Live Review: Catfish and the Bottlemen

Music and Art

Indie pop band The Crookes take to the stage to warm the crowd up for Van McCann and his merry men. As a fellow Sheffielder, familiar with their discography and with a penchant for their soothing indie pop concoctions, I enjoy their brief set. However, as their material is seemingly fairly unknown and unappreciated down south, there are certainly a few anti-climactic moments – at one point I can’t deal with the lack of atmosphere so I go to the bar and and pay an agonizing £9 for a vodka and coke, which I immediately regret. I try and ignore the hum of conversation that undulates under the music, but I can’t really blame the audience for the lack of interest in a band who don’t really have much of a stage presence, and who don’t make any concerted effort to interact with the crowd.   

After the stage is set up and the soundcheck completed, The Beatles’ ‘Helter Skelter,’ starts playing, and Catfish and the Bottlemen walk on stage to riotous applause, the stage doused in blinding white light. If the second coming had a soundtrack, then this would be it; people of all shapes, sizes and ages have gathered here tonight in Camden’s intimate Electric Ballroom to hear songs from the band’s debut, The Balcony, as well as the recently released singles from The Ride, the band’s sophomore album, which was released last Friday.  

I can’t think of a time where I’ve been at a gig with such a diverse audience; there are your screaming fourteen-year-old fangirl types, there are some parents who clearly got dragged along so their child would get let into the show, there are some strange people in the crowd who are wearing suits – who knows, maybe they were planning to head to Bridge afterwards – and then there are the usual ‘indie’ Twitter kids. Whilst it’s great that Catfish and the Bottlemen have avoided being pigeonholed as a ‘teenager’s band’, most likely due to Radio 1’s tendency to play them on repeat, the lack of a definitive ‘audience’ identity definitely undermines the night’s performance.

There’s a tension between the usual gig goers and the people who clearly have no experience of gig-going; at the barrier there are a handful of girls under five foot who very quickly regret the decision to stand at the barrier. Don’t even get me started on the girls with waist long hair, who haven’t brought a hair bobble and spend the duration of the gig looking indignant when it gets pulled. Also, there’s a guy wearing an actual backpack stood right in front of me. Whilst I know cloakroom fees can be expensive, it’s just downright inconsiderate to rock up to a gig in your D of E gear and expect other gig goers not to get annoyed. But that’s enough moaning…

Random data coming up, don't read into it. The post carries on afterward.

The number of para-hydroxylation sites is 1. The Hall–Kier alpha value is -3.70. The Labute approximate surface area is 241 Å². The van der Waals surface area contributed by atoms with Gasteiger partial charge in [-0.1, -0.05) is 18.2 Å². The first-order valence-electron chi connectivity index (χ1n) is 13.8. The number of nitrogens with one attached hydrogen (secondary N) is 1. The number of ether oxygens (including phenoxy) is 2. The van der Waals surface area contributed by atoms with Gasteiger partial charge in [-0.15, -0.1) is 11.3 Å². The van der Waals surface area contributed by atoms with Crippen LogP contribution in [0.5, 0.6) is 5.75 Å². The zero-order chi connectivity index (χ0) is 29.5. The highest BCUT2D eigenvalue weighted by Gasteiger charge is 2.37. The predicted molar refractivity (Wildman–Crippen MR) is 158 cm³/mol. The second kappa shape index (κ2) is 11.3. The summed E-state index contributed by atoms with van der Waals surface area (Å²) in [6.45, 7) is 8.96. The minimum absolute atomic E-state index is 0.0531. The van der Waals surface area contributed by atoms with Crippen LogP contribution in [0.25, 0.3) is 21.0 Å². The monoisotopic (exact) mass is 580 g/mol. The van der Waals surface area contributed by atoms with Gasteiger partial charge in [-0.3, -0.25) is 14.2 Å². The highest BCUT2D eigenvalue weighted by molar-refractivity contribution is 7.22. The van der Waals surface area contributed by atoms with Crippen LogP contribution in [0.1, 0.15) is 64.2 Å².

The setlist was well structured, with the slower tracks providing a welcome breather. Opener ‘Homesick’, as well as the tracks ‘Fallout’, ‘Business’ and ‘Cocoon’ were well-received, and there were even a few pitiful attempts to start circle pits. For all their aforementioned flaws, the crowd did know the words and sing along – even if they refused to dance or mosh. Low points in the set were when newer material was aired, including the tracks ‘Anything’, ‘Red’ and ‘Twice’. However, the band did have the foresight to realize this would happen, what with playing a show before the release of their new album, and so new material only made up a small fraction of the sixteen song setlist. The band finished triumphantly with fan-favourite ‘Tyrants’, exiting the stage without an encore.

The lack of encore speaks volumes. Although it’s probably just a London venue thing – wanting to get people out as fast as possible – the lack of “we want more!” chants sum up Catfish and the Bottlemen. The band make catchy indie rock tracks with delectable hooks, but at the end of the day they’re not doing anything new. Catchiness was enough to secure the band radio airplay and a sizeable fanbase with the release of their debut, but their new album shows that the formula has gotten a bit stale. I’d see them again, maybe at a festival or at a more local venue, but I’m not left with a desire to shout, “We want more!”, at all.